In a win for Denver Public Schools, the Colorado Supreme Court has ruled the state’s largest school district didn’t break the law when it approved “innovation plans” granting more flexibility around staffing, curriculum and scheduling for 11 new schools.
However, a lawyer for the state’s teachers union said the decision is “so illogical” that the union is asking the high court to reconsider the case — a move she concedes is a long shot.
State law says each school’s innovation plan must include evidence that a majority of teachers consent to designating it an innovation school. That status affords a school more autonomy by exempting it from certain state and district rules, including those in the teachers’ contract.
The Denver teachers union sued DPS after the school board gave the go-ahead to 11 new innovation schools between 2010 and 2012 without first obtaining the consent of the teachers.
That’s because unlike at existing schools, the teachers were hired after the innovation plans were approved. They then voted by secret ballot during the first week of school on whether to support the plans and waive the collective bargaining agreement. The high court notes that in all 11 cases, “far more than the requisite 60 percent” of teachers voted yes.
The union argued that timing doesn’t make sense.
“The way it’s supposed to work is you’re supposed to have an existing school with teachers, students, parents and a community — and if the idea arises that an innovation school would be a good idea, they could begin that process,” said Sharyn Dreyer, an attorney for the Colorado Education Association who represented the Denver teachers union in the case. “It’s silly to create something and then vote on whether it can be created, which is what they’re doing here.”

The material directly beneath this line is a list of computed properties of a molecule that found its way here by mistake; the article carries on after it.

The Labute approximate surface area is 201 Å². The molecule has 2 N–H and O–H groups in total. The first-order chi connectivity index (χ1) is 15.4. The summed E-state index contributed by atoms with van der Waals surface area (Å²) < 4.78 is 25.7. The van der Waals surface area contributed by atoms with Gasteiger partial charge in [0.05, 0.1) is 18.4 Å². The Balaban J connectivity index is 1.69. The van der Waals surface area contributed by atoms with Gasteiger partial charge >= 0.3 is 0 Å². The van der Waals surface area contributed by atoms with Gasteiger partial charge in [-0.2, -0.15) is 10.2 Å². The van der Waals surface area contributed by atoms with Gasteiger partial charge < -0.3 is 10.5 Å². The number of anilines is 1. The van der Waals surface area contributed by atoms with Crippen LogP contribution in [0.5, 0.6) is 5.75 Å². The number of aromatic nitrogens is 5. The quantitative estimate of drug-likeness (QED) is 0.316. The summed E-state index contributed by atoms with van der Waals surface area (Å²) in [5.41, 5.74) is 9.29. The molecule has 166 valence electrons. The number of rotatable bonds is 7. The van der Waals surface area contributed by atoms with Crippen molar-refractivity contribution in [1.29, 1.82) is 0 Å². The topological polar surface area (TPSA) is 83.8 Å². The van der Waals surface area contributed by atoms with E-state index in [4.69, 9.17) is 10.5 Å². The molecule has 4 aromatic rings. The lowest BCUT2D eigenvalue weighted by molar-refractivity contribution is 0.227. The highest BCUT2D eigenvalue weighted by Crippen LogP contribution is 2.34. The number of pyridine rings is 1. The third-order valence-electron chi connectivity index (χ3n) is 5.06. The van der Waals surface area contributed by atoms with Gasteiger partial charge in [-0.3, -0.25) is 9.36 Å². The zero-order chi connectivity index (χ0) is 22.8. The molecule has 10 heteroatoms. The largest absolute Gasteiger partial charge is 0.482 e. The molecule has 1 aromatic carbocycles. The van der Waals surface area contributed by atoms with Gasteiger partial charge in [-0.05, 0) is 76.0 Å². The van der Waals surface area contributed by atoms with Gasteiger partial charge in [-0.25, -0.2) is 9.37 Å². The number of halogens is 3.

But in late April, the state Supreme Court reversed that decision, siding with DPS once again.
In a split opinion, a majority of the seven justices found that barring school boards from approving innovation plans for new schools that haven’t yet hired teachers would be “directly contrary” to the intent of the innovation schools law. That law, passed in 2008, “was intended as an empowerment of, not a restriction upon, local school districts,” they wrote.
Requiring districts to wait would be harmful to all students and “especially to those from failing school districts,” they ruled. Schools’ innovation plans often include provisions such as longer school days that are meant to boost student achievement.
Three of the seven justices concluded the opposite. They found that the “plain language” of the law requires a vote of the teachers before an innovation plan is approved.
Dreyer said the union will likely ask lawmakers next year to amend the law to make it so.
Meanwhile, DPS officials said they’re pleased a majority of justices saw it their way. Denver teachers will continue to vote on their schools’ innovation plans, Denver Superintendent Tom Boasberg said; the ruling simply makes clear that it’s OK for the school board to vote first.
“Our teachers vote in a fair, secret-ballot vote, and that is a critical part of the innovation process,” Boasberg said. If they vote in favor, the plan can immediately go into effect, he said.
“We certainly hope in the future to spend less time and money litigating on these issues because I think this kind of litigation ends up being very costly,” Boasberg added.
DPS is still awaiting a Colorado Supreme Court ruling in another lawsuit filed by a group of teachers over job protections. The justices heard arguments in that case in December.
Chalkbeat is a nonprofit news site covering educational change in public schools.